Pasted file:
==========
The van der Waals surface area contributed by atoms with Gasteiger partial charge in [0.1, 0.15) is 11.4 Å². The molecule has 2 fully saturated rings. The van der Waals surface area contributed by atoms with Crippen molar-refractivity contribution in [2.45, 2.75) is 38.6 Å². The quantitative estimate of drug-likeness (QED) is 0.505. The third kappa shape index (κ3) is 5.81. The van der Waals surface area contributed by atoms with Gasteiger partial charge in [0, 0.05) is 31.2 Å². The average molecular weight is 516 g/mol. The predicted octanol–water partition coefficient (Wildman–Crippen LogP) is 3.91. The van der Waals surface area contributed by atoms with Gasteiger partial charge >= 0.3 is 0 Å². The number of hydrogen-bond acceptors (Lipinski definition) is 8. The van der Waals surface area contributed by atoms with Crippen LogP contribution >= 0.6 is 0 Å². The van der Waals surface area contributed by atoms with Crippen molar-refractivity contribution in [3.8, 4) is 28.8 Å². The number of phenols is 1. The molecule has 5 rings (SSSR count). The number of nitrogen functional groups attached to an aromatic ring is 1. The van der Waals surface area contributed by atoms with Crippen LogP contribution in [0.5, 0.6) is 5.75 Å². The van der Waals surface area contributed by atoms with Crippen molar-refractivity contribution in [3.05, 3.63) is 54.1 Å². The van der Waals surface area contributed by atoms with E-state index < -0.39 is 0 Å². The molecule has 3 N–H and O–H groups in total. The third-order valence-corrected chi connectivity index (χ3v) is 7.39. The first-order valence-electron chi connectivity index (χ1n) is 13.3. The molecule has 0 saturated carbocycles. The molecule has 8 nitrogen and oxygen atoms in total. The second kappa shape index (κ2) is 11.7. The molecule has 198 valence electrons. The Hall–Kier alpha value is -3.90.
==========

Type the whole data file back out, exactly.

The van der Waals surface area contributed by atoms with Gasteiger partial charge in [0.1, 0.15) is 11.4 Å². The molecule has 2 fully saturated rings. The van der Waals surface area contributed by atoms with Crippen molar-refractivity contribution in [2.45, 2.75) is 38.6 Å². The quantitative estimate of drug-likeness (QED) is 0.505. The third kappa shape index (κ3) is 5.81. The van der Waals surface area contributed by atoms with Gasteiger partial charge in [0, 0.05) is 31.2 Å². The average molecular weight is 516 g/mol. The predicted octanol–water partition coefficient (Wildman–Crippen LogP) is 3.91. The van der Waals surface area contributed by atoms with Gasteiger partial charge >= 0.3 is 0 Å². The number of hydrogen-bond acceptors (Lipinski definition) is 8. The van der Waals surface area contributed by atoms with Crippen LogP contribution >= 0.6 is 0 Å². The van der Waals surface area contributed by atoms with Crippen molar-refractivity contribution in [3.8, 4) is 28.8 Å². The number of phenols is 1. The molecule has 5 rings (SSSR count). The number of nitrogen functional groups attached to an aromatic ring is 1. The van der Waals surface area contributed by atoms with Crippen LogP contribution in [0.5, 0.6) is 5.75 Å². The van der Waals surface area contributed by atoms with Crippen molar-refractivity contribution in [3.05, 3.63) is 54.1 Å². The van der Waals surface area contributed by atoms with E-state index < -0.39 is 0 Å². The molecule has 3 N–H and O–H groups in total. The third-order valence-corrected chi connectivity index (χ3v) is 7.39. The first-order valence-electron chi connectivity index (χ1n) is 13.3. The molecule has 0 saturated carbocycles. The molecule has 8 nitrogen and oxygen atoms in total. The second kappa shape index (κ2) is 11.7. The molecule has 198 valence electrons. The Hall–Kier alpha value is -3.90.